Wednesday, January 05, 2005

Almost Forgot

This is the first day in a few that I almost forgot to post.
I've gotten beyond the insistence that I post every single day -- blew that goal last month -- but I have to say I am finding satisfaction in writing here.
I also know that most of my recent postings have been comments on things I have read, and I have to say that I didn't read anything inspiring this morning. The New York Times was pretty wet, and not a pleasure to sit down with, although I did make an attempt.
And then the morning was cut in half by my doctor appointment.
Good news there -- diabetes under good control.
I need to get back to the gym and to remember to take my fish oil capsules every day. Cholesterol was the only problem area.
I was told I have the blood pressure of a teenager.


Top 10 List.
Some of my favorite movie critics -- David Edelstein, Stephanie Zacharek, Charles Taylor -- are doing a back-and-forth on Slate this week about the films of 2004. There are many, many I have not seen, but there are only a few that stand out in my mind as worthy of comment.
Here goes my list:
  1. Eternal Sunshine of the Spotless Mind -- For the amazing depiction of loss. Loss of love, loss of memory, loss of happiness. I've never seen anything quite like it. Charlie Kaufmann and Michel Gondry have made a classic.
  2. Before Sunset -- This has got to be the most romantic movie I have ever seen. More so even than Before Sunrise, although together they are a perfect pair of films. Best moment: Julie Delpy's description of a Nina Simone concert, and her imitation of Simone walking across the stage. Second best moment: Ethan Hawke's expression in the final shot. Two near-perfect performances in a lovely movie.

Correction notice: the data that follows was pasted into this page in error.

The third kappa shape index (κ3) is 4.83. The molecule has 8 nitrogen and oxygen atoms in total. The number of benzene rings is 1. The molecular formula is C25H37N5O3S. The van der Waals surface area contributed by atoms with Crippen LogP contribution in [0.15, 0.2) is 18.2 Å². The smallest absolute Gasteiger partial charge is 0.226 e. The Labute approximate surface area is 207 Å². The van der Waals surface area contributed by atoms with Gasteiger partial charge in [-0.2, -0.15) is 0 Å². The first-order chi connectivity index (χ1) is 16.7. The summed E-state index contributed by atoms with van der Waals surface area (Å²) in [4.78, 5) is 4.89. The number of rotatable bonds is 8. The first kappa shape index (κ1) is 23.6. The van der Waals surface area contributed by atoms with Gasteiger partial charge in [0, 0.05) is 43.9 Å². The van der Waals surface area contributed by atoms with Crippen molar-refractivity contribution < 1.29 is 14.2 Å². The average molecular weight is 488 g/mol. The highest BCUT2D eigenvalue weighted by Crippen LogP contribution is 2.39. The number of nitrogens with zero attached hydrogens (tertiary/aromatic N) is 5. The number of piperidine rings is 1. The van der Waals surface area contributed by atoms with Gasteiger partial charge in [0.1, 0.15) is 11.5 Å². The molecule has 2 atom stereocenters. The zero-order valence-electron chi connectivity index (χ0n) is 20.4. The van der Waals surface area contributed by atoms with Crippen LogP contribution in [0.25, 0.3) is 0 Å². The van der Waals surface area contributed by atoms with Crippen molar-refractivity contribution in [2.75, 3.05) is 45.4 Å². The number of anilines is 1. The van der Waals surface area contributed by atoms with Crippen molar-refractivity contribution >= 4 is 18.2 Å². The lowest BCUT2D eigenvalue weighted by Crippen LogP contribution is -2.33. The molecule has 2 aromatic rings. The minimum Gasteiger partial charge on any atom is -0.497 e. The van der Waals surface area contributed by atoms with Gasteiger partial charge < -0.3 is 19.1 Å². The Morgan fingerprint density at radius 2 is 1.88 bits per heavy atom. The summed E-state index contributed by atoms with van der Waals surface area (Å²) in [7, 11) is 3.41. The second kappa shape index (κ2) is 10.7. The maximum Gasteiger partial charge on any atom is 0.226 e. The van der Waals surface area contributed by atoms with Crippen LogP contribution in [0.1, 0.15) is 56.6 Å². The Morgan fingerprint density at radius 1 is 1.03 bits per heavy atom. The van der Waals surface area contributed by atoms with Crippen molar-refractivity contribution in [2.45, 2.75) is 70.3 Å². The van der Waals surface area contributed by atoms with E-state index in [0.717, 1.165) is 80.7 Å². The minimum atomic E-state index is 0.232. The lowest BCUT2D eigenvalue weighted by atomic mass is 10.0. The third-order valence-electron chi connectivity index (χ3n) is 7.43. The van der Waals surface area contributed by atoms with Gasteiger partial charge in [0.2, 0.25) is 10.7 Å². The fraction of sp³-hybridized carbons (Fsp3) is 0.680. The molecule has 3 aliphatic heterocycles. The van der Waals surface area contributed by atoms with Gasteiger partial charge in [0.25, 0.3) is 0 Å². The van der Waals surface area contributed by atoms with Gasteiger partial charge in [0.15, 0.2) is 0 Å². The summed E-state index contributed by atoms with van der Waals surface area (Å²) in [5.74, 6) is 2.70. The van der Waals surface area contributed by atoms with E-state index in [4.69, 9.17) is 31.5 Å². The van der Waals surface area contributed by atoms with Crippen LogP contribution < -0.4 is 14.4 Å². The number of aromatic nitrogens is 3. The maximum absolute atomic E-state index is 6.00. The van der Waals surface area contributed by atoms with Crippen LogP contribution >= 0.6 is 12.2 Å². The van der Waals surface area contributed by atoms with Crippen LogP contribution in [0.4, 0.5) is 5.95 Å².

3. The documentaries of Robert Greenwald -- Not all of these were released in 2004, but I became aware and saw each of them this year: Unprecedented, Unconstitutional, Uncovered, Outfoxed. Four superb political films documenting the treachery and hubris of the George W. Bush administration. The Sundance Channel on cable aired many of these, and I purchased or rented most from Amazon and my local library. But I have to believe that not enough people saw them, or we would not be in the mess we are in right now.

A few other films were somewhat interesting but not in the class of the above: Garden State, Mean Girls, The Door In The Floor, Fahrenheit 911.

I think that's it. I haven't seen any of the Christmas season movies, although I very much want to see Hotel Rwanda. Possibly Closer and Sideways. Not much else strikes me as interesting. I'll probably watch Ray and Million Dollar Baby when they turn up on cable, but I doubt I'll pay money to see them. Last year, I looked forward to seeing Mystic River, Clint Eastwood's previous movie, and was sorely disappointed when I finally did. Great performances, but plodding and undistinguished otherwise. Despite all the praise for Million Dollar Baby, something tells me it will fall into the same boat.

Worst movies of the year? I found Dodgeball to be surprisingly bad, even for a dumb comedy aimed at teenaged boys. On the other hand, Harold and Kumar Go To White Castle was surprisingly enjoyable for a dumb comedy aimed at teenaged boys. And Seed of Chucky was surprisingly funny for a bad horror movie -- Jennifer Tilly is a very good sport.